Unlike "unter...," I have "driven" a course, actually three of them. This past March (or was it early April), I rode along with Raleigh RBA Alan Johnson as he drove his 400k course (which includes the 300 & the 200 along the way); we were checking to make sure everything was okay with the course(s); we did find only 1 bridge that was being re-destructed (in 2013 there were 2 bridges that were out).
    Enjoy the ride.

  15. #15
    Senior Member skiffrun's Avatar
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    Quote Originally Posted by StephenH View Post
    ... The low gearing won't matter unless you know you have something terribly steep, and even then, you can walk it about as fast as ride it if it's like that.
    ...
    Although I am not familiar with the Suffolk to Skippers course, I guarantee there ain't no climbing on that Suffolk to Skippers course. For a Texan, imagine a course from the southeast side of Houston toward Galveston and then toward South Padre Island, staying close to the ocean, and possibly add in swamps.

    Now, should the OP come to Raleigh and do Alan's 400, he may well want to bring some low gearing, and might still walk -- I have walked up two different climbs on that 400; I've also ridden up those same climbs a few times; it depends on ... stuff.
    Enjoy the ride.

  16. #16
    Carries Too Much Stuff! Capt Overpacker's Avatar
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    Hello,

    Quote Originally Posted by modelmartin View Post
    I have to make an effort to try NOT to keep up with the faster riders. It burns me out prematurely. Above all - relax and have fun with it.
    Having ridden a full season with Tidewater Rando, I can "+1" the recommendation to avoid the temptation to keep up. The group's core riders are on recumbents and strong as well. I ride a little better once I let them out of my sight. However, once I'm alone and no longer struggling to keep up, then I have to contend with the potential for boredom. I saw a reference to Ride w/GPS above. Nearly all of Tidewater Rando's route are in RwGPS. I use an Android app called "Cue Sheet" which sync's with my RwGPS account to read turn-by-turn directions to me through a Bluetooth device. It's kind of nice... except if I miss a turn or the app crashes. The cue sheets are always top-notch from those guys.

    Also, as stated already, the majority of the routes around here are pretty flat. That makes the terrain easier on the legs. BUT, flat terrain also brings more wind. That's a mental challenge for me. Finally, 2015 will bring Tidewater's first full Super Rando series. I'm considering a shot at it. But I already see a scheduling conflict.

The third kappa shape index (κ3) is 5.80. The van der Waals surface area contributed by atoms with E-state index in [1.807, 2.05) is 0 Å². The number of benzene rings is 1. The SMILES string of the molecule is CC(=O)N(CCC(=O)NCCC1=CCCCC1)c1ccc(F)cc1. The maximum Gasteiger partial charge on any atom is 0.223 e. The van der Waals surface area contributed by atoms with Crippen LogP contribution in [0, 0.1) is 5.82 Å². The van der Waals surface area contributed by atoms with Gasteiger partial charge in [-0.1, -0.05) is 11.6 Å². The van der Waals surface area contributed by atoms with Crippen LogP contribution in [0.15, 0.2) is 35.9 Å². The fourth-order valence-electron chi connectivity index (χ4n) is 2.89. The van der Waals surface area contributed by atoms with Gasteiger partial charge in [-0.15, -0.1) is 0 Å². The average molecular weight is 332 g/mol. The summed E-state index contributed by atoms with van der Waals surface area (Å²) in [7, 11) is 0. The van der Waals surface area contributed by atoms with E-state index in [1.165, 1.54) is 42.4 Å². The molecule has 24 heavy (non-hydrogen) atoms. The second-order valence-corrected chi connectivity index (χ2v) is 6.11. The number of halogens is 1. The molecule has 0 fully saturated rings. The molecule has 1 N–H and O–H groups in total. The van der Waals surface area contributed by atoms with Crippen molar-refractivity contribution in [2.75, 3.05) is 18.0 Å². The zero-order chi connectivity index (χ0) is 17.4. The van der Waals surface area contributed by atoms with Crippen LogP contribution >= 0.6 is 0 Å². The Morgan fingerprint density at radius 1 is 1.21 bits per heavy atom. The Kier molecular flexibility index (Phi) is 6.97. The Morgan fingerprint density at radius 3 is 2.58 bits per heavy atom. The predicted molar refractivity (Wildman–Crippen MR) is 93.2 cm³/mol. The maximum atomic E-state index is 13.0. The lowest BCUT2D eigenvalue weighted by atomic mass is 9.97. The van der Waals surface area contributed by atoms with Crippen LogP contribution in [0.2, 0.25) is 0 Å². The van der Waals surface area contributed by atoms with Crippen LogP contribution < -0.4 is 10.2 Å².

Good Luck,

    Scott
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  17. #17
    Uber Goober StephenH's Avatar
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    A lot of the regular randos here are people that are faster than I'll ever be, so I've learned to just ride my own ride. A lot of times, I/we will keep up with a group, other times not, but I can't go killing myself trying to hang with someone faster. And those faster people have been known to intentionally drop people, too, so you can't get too caught up in that.

    I think ALL the perms currently being submitted are in Ride With GPS, that's how they check the routes. Older routes may or may not be. Around here, older routes will still have one or more RWGPS files that people made just for their own use, though.

    Also, be aware that some of us will make RWGPS routes but don't use those files for riding, so you may find file/route errors on the RWGPS files that the route creator isn't aware of.
    "be careful this rando stuff is addictive and dan's the 'pusher'."

  18. #18
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    There is some great advice here for your first rando ride. Road riding just isn't possible where I live for a good four or five months, so I spend alot of winter hours on the trainer. I use the Kurt Kinetic with the Inride power meter thingy, and paired with Trainerroad it is great. If you have family and work and other commitments, it is a great way to maximize your training time. You can get a great workout in an hour without spending too much time pondering weather, putting on layers, gearing up, etc. Of course it is not the same as putting in lots of outdoor miles, but it is an excellent real world compromise for those of us weather and time issues. After a winter of two or three high intensity trainer rides per week, I don't have too much trouble getting back into the swing of things when spring time comes. If you can pair weekday trainer rides with a long ride on weekends, you should be ready to go by March.